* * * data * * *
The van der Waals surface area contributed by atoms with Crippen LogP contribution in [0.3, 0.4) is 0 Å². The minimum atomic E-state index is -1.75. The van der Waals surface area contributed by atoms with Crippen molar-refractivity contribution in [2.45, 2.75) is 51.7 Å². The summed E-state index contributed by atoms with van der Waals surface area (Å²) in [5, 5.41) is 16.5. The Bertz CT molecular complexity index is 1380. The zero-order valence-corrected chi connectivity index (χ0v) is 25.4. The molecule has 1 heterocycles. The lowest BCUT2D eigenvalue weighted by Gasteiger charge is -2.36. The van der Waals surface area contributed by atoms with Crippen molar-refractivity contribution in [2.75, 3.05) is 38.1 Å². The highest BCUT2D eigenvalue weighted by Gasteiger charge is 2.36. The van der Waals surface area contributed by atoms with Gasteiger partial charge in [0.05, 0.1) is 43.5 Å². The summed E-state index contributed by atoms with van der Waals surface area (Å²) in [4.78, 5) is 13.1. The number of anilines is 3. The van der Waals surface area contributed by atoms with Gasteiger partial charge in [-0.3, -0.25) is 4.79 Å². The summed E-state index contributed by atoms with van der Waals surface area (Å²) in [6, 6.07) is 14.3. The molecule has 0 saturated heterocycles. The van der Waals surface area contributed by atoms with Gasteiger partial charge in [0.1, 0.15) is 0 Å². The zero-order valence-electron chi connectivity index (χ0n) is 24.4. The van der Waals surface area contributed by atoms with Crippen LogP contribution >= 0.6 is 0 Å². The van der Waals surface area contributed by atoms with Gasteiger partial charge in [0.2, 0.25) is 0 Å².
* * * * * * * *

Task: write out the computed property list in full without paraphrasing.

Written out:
The van der Waals surface area contributed by atoms with Crippen LogP contribution in [0.3, 0.4) is 0 Å². The minimum atomic E-state index is -1.75. The van der Waals surface area contributed by atoms with Crippen molar-refractivity contribution in [2.45, 2.75) is 51.7 Å². The summed E-state index contributed by atoms with van der Waals surface area (Å²) in [5, 5.41) is 16.5. The Bertz CT molecular complexity index is 1380. The zero-order valence-corrected chi connectivity index (χ0v) is 25.4. The molecule has 1 heterocycles. The lowest BCUT2D eigenvalue weighted by Gasteiger charge is -2.36. The van der Waals surface area contributed by atoms with Crippen molar-refractivity contribution in [2.75, 3.05) is 38.1 Å². The highest BCUT2D eigenvalue weighted by Gasteiger charge is 2.36. The van der Waals surface area contributed by atoms with Gasteiger partial charge in [0.05, 0.1) is 43.5 Å². The summed E-state index contributed by atoms with van der Waals surface area (Å²) in [4.78, 5) is 13.1. The number of anilines is 3. The van der Waals surface area contributed by atoms with Gasteiger partial charge in [-0.3, -0.25) is 4.79 Å². The summed E-state index contributed by atoms with van der Waals surface area (Å²) in [6, 6.07) is 14.3. The molecule has 0 saturated heterocycles. The van der Waals surface area contributed by atoms with Gasteiger partial charge in [0.1, 0.15) is 0 Å². The zero-order valence-electron chi connectivity index (χ0n) is 24.4. The van der Waals surface area contributed by atoms with Crippen LogP contribution >= 0.6 is 0 Å². The van der Waals surface area contributed by atoms with Gasteiger partial charge in [0.2, 0.25) is 0 Å².